Note, we take all dynamic contrast numbers with a grain of salt as measuring contrast ratio using with an all black screen  for dark measurment does not provide a meaningful number as to how a display performs when viewing real content.

C2- 2,000,000:1 Dynamic
X2- 2,000,000:1 Dynamic
U2- 2,000,000:1 Native
S2- 2,000,000:1 Native
G series- 5,000,000:1 Native
VT series- 5,000,000:1 Native


As a feature for LCD and LED LCD you will be limited to 240 Hz models. As announced (to date) all the Sony and LG 3D LCDs will be LED edge-lit thin designs, within their top three series (Sony) or strictly the top series (LG). Besides the LED series, Samsung offers a 240 Hz CCLF LCD 3D series (C750). Sony will have 3Ds in screen sizes starting at 46″ while Samsung will begin at 40″ screen size.

Samsung and Panasonic will offer 3D plasmas in two top series starting at 50.” No word yet on LG 3D plasma, although they did show a prototype at CES. While there’s no official word on availability from any of the 3D vendors, we expect Samsung and Panasonic to ship theirs sooner than Sony’s July 2010 scheduled release of its LED LCD 3D models.

Summing it up

60 Hz LCD– Get a closeout deal on a 2009

120 HZ LCD– Get a closeout deal on a 2009

LED LCD 120 Hz– Get a closeout deal on a 2009, this category is declining, for example Samsung is offering only one series of LED 120 Hz TV in 2010

LED LCD 240 Hz-Wait for the 2010s, which will have higher performance, local dimming availability and many will be thinner than this year’s models. Plus we expect them to cost less than the comparable 2009 models. Many series will also include 3D availability.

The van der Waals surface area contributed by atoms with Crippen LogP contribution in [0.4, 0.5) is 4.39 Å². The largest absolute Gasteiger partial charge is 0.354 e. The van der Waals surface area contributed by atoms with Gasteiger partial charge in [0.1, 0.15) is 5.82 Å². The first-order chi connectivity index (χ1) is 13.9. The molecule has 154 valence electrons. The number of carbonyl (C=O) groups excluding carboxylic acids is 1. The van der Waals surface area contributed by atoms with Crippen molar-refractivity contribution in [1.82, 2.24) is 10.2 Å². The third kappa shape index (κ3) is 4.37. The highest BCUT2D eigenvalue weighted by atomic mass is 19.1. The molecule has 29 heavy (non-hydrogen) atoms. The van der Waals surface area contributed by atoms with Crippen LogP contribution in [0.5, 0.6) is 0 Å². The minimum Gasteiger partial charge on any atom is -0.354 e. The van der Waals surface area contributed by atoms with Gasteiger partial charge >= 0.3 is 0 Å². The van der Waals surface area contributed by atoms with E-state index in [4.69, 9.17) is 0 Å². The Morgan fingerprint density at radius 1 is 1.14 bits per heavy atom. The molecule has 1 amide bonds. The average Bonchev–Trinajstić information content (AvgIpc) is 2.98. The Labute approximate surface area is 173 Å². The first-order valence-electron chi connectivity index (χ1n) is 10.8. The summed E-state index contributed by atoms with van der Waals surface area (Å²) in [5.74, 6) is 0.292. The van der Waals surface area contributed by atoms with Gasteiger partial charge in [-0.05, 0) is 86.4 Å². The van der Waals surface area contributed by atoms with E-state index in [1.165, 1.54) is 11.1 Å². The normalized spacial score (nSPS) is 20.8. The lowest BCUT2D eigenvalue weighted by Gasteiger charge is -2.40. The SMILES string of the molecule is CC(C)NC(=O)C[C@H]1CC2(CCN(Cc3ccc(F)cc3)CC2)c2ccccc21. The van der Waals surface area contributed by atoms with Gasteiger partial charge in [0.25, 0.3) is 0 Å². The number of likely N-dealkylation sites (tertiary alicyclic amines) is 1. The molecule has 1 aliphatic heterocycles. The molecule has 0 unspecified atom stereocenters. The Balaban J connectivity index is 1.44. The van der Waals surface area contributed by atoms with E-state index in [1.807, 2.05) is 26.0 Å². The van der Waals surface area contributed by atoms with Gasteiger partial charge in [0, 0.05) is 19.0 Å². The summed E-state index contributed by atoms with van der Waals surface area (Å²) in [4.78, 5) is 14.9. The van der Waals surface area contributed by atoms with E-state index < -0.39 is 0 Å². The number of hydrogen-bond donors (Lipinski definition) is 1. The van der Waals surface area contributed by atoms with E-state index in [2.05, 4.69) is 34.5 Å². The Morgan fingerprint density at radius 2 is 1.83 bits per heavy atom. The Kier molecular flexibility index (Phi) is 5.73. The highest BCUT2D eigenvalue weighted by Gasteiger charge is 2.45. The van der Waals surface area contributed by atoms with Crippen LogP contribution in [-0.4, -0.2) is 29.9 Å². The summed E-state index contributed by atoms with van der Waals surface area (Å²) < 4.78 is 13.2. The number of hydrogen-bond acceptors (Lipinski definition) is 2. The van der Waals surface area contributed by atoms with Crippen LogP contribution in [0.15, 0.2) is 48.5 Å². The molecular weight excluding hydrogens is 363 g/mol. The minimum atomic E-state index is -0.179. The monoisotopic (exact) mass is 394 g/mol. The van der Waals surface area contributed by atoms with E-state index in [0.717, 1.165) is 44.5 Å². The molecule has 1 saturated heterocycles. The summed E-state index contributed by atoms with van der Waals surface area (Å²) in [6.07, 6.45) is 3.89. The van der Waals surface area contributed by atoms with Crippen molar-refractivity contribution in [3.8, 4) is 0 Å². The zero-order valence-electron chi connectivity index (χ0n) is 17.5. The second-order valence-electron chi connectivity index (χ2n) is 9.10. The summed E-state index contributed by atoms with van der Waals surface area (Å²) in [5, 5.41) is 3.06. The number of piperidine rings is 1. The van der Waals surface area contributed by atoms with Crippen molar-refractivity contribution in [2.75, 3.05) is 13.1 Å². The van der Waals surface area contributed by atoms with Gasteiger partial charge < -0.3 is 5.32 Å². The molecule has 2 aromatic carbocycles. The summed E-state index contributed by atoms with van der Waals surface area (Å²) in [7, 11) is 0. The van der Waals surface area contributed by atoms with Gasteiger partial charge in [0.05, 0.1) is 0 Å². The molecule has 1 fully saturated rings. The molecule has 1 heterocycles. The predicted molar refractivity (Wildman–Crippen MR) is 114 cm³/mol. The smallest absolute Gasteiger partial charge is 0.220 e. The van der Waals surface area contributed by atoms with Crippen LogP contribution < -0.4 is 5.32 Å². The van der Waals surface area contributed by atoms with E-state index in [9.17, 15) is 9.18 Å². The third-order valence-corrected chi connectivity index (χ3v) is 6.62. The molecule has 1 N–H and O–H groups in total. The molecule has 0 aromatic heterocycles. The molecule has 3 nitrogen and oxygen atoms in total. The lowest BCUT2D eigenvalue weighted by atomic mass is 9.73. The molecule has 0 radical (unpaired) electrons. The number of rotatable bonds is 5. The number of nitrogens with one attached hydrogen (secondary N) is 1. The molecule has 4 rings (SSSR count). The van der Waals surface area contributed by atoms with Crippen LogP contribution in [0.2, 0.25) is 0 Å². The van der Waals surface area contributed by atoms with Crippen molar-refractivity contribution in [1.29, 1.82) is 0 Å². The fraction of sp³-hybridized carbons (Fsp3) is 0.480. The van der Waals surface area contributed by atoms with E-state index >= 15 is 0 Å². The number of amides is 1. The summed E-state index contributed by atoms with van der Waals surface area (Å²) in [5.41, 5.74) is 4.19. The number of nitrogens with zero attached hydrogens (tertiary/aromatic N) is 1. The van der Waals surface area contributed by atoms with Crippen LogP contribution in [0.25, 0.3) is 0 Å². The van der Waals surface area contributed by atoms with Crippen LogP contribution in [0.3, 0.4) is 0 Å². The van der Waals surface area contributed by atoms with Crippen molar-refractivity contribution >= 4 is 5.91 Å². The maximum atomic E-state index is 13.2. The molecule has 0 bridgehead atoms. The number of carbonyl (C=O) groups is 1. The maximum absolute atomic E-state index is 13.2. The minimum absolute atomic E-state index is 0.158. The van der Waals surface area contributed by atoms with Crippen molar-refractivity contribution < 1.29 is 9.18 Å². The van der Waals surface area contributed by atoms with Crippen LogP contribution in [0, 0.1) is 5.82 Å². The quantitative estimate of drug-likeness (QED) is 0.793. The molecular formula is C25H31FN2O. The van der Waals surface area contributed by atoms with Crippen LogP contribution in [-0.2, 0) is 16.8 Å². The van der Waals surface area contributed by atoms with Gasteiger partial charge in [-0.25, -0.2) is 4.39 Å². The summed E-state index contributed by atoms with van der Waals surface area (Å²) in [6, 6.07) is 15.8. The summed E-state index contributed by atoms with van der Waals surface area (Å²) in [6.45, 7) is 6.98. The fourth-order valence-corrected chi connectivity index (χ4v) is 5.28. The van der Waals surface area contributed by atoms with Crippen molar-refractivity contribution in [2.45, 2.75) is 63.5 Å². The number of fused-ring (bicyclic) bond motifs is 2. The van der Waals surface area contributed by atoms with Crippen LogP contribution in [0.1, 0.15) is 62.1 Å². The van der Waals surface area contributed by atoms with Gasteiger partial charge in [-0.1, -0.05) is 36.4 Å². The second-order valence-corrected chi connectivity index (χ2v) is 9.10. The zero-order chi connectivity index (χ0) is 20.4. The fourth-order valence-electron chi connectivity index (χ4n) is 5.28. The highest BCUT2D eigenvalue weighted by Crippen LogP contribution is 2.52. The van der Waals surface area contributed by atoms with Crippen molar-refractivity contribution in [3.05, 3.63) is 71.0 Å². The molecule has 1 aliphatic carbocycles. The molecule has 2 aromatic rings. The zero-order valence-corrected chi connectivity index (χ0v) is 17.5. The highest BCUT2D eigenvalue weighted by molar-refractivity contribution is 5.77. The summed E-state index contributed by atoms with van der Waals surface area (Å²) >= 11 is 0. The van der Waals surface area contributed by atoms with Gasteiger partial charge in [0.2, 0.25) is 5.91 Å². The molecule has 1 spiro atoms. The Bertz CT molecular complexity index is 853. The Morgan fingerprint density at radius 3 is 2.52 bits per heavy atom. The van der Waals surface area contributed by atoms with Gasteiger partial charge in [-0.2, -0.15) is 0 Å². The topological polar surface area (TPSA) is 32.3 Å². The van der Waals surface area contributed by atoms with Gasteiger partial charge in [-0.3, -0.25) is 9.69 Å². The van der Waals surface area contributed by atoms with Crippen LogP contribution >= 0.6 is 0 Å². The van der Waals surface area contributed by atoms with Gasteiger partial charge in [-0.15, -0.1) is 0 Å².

720p Plasma– Performance for the 2010 models will be similar to the 2009s, but at lower retail prices. Consider only a red-hot deal on a 2009 leftover.

1080p PlasmaEntry level (i.e. S2 Panasonic) 2010s offer better performance than the 2009 models.  Expect the 2010s at lower retail prices though. Only consider a 2009 at a red-hot price.

1080p Plasma- Mid Level (i.e G25 Panasonic)- 2010 models will offer significant performance and energy efficiency improvements over last year’s models. You’re better off waiting for the 2010s to begin arriving later this month or early March.

1080p Plasma- High End (i.e VT25 Panasonic, C8000 Samsung).  2010s offer significant performance, deeper blacks, extremely effective new anti-reflective coatings and efficiency improvements over the 09s in addition to new 3D capability at equal or lower retails. Wait for the 2010 models.

This Week’s Hottest Deals: (FS=Free Shipping)

[amazonify]B001UE6MA2::text:::: Panasonic X1 Series TC-L26X1 26-Inch 720p LCD HDTV [/amazonify] $289.99 Amazon FS

[amazonify]B002JCSBE4::text::::Toshiba 32RV525R 32-Inch 1080p LCD HDTV [/amazonify] $399.98 Amazon FS

[amazonify]B001U3Y8M2::text::::Samsung LN32B360 32-Inch 720p LCD HDTV [/amazonify] $379.00 Amazon FS

[amazonify]B001U3Y8PY::text:::: Samsung LN52B550 52-Inch 1080p LCD HDTV[/amazonify] $379.00 Amazon FS

[amazonify] B001U3YK48::text::::Panasonic TC-L32S1 32-Inch 1080p LCD HDTV [/amazonify] $438.00 Amazon FS

[amazonify] B001TOD3J6::text::::Toshiba REGZA 42Z650U 42-Inch 1080p LCD 240 Hz (using 120 Hz Panel + Scanning CCFL Backlight) HDTV[/amazonify] $799.00 J&R via Amazon FS

[amazonify]B001U3Y8PY::text:::: Samsung LN52B550 52-Inch 1080p LCD HDTV[/amazonify] $1119.00 Amazon FS

[amazonify] B001TOD3JQ::text::::Toshiba REGZA 55V650U 55-Inch 1080p LCD 240 Hz (120 Hz +Scanning CCFL Backlight[/amazonify] $1499.08  6ave via Amazon FS

Edited by Michael Fremer